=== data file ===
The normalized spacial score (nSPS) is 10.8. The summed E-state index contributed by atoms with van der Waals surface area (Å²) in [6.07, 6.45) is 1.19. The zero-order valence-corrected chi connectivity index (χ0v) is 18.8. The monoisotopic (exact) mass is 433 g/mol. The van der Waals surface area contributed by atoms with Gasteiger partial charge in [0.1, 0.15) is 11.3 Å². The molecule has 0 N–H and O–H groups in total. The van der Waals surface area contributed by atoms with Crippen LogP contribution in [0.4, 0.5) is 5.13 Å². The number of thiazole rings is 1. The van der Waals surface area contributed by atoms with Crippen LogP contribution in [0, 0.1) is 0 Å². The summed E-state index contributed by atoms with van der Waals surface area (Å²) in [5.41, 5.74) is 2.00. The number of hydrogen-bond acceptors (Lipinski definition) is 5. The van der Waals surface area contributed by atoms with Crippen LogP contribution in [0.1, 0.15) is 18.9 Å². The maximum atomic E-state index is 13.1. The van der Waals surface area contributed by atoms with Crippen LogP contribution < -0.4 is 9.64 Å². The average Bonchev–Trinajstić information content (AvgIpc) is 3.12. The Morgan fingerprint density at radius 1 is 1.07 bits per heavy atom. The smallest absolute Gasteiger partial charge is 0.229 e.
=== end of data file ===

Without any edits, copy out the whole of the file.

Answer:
The normalized spacial score (nSPS) is 10.8. The summed E-state index contributed by atoms with van der Waals surface area (Å²) in [6.07, 6.45) is 1.19. The zero-order valence-corrected chi connectivity index (χ0v) is 18.8. The monoisotopic (exact) mass is 433 g/mol. The van der Waals surface area contributed by atoms with Gasteiger partial charge in [0.1, 0.15) is 11.3 Å². The molecule has 0 N–H and O–H groups in total. The van der Waals surface area contributed by atoms with Crippen LogP contribution in [0.4, 0.5) is 5.13 Å². The number of thiazole rings is 1. The van der Waals surface area contributed by atoms with Crippen LogP contribution in [0, 0.1) is 0 Å². The summed E-state index contributed by atoms with van der Waals surface area (Å²) in [5.41, 5.74) is 2.00. The number of hydrogen-bond acceptors (Lipinski definition) is 5. The van der Waals surface area contributed by atoms with Crippen LogP contribution in [0.1, 0.15) is 18.9 Å². The maximum atomic E-state index is 13.1. The van der Waals surface area contributed by atoms with Crippen LogP contribution < -0.4 is 9.64 Å². The average Bonchev–Trinajstić information content (AvgIpc) is 3.12. The Morgan fingerprint density at radius 1 is 1.07 bits per heavy atom. The smallest absolute Gasteiger partial charge is 0.229 e.